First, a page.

Meanwhile saute the onion, chopped garlic in the butter until the onions are soft (2-3 minutes).  Add the asparagus stock and bring to the boil.  Next add the chopped asparagus and peas and cook until tender (about 5 minutes).

Remove from the heat and stir in the cream fraiche and mint leaves and season with pepper.  Blend the soup in batches, passing each batch through a sieve into a large bowl as you go.

Chill in the fridge.  Add a squeeze of lime and mix the soup well before serving.

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Beet, Carrot and Barley Salad

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The beetroot of my childhood was the pickled variety out of a jar. I thought that was the only way to eat beetroot and I was not a fan!

Thanks to the superfood revolution, fresh beetroot has become very popular again having found favour with chefs and food writers alike. According to an article by Khaleda Rahman in Mailonline weekly sales of beetroot in the UK now exceed £1 million.

I had a lovely beetroot and lentil salad in Gail’s cafe recently, which prompted me to have a go at creating my own salad with this purple taproot of the beet plant. I’ve never cooked beetroot before so had to refer to my trusty “Vegetable Book” by Grigson to learn how!

It takes a while to cook the ingredients for this salad, but you can do everything in advance.  The beetroot and carrots are oven baked so once you set the timer you don’t need to watch over them.  Of course, I also think the flavours in this yummy salad are worth the cooking time and I hope you’ll agree.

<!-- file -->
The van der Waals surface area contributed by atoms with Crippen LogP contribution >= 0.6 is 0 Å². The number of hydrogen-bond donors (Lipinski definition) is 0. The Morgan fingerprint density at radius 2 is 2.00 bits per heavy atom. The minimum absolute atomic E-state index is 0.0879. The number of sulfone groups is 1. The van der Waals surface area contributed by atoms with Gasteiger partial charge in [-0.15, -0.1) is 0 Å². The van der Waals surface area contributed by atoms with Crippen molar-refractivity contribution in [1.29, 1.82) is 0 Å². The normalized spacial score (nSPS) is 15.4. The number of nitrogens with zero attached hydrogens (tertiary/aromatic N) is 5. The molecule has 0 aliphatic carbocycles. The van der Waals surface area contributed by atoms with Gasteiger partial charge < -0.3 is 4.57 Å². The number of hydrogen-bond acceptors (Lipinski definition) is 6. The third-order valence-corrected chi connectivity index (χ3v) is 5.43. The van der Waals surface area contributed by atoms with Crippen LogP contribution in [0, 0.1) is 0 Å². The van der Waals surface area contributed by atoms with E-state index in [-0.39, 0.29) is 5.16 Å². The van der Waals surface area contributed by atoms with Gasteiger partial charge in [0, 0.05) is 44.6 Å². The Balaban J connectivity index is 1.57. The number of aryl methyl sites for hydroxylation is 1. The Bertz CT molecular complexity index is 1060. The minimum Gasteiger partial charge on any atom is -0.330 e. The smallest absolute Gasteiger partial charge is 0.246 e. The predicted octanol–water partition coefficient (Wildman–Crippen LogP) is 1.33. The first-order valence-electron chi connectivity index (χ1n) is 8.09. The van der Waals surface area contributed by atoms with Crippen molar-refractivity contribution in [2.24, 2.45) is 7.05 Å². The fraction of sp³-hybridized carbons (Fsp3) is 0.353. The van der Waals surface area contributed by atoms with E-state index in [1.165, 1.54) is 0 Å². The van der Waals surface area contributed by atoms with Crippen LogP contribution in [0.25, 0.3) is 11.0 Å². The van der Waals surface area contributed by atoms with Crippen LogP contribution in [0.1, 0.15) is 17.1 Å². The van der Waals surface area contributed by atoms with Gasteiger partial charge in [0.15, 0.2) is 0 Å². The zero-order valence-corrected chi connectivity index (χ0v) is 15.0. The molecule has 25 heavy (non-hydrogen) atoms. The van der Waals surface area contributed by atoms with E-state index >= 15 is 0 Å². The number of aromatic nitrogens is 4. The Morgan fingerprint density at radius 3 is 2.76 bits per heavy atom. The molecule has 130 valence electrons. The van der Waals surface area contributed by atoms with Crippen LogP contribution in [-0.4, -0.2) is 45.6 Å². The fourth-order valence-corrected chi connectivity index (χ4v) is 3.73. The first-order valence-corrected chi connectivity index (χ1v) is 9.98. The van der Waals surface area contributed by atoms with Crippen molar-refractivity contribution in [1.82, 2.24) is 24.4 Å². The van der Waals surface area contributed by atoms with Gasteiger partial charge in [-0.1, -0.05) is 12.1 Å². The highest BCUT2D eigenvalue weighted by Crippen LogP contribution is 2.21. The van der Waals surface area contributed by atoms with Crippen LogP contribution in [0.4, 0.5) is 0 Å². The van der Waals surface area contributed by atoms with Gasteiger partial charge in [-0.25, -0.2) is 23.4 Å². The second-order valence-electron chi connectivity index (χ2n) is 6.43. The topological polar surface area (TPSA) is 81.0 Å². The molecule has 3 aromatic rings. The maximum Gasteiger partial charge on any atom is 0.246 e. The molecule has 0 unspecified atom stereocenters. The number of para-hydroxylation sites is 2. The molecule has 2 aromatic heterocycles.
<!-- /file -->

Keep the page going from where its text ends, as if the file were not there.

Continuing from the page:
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The what:

4 beetroot, gently washed (see below)

400g Chantenay carrots, washed

160g Barley (pearl barley is fine, but hulled barley is supposed to retain more nutrients although can be harder to find).

100g Feta cheese

a handful of blanched hazelnuts

a handful of spinach or mixed leaves

squeeze of lemon juice

a handful of mint, finely chopped

for the dressing:

1 tbsp mirin

1 1/2 tbsp rice wine vinegar

1cm ginger, finely sliced

3 tbsp olive oil

pepper to season

Tip: 

I usually make my dressings in an old jam jar so I can close the lid and give it a good shake to mix it well.  Always taste your dressing too with a piece of fruit or veg from the salad before adding to the rest of the salad and adjust, if necessary.

The how:

Gently wash the beetroot to remove any dirt, place in a baking tray and cover with tinfoil.  Bake the beetroot in oven for about 3 -3 1/2 hours at 150 (130 fan).  To test if the beetroot is cooked Grigson suggests wrinkling the skin and if it easily comes away from the root it is cooked.  Leave to cool, peel and chop.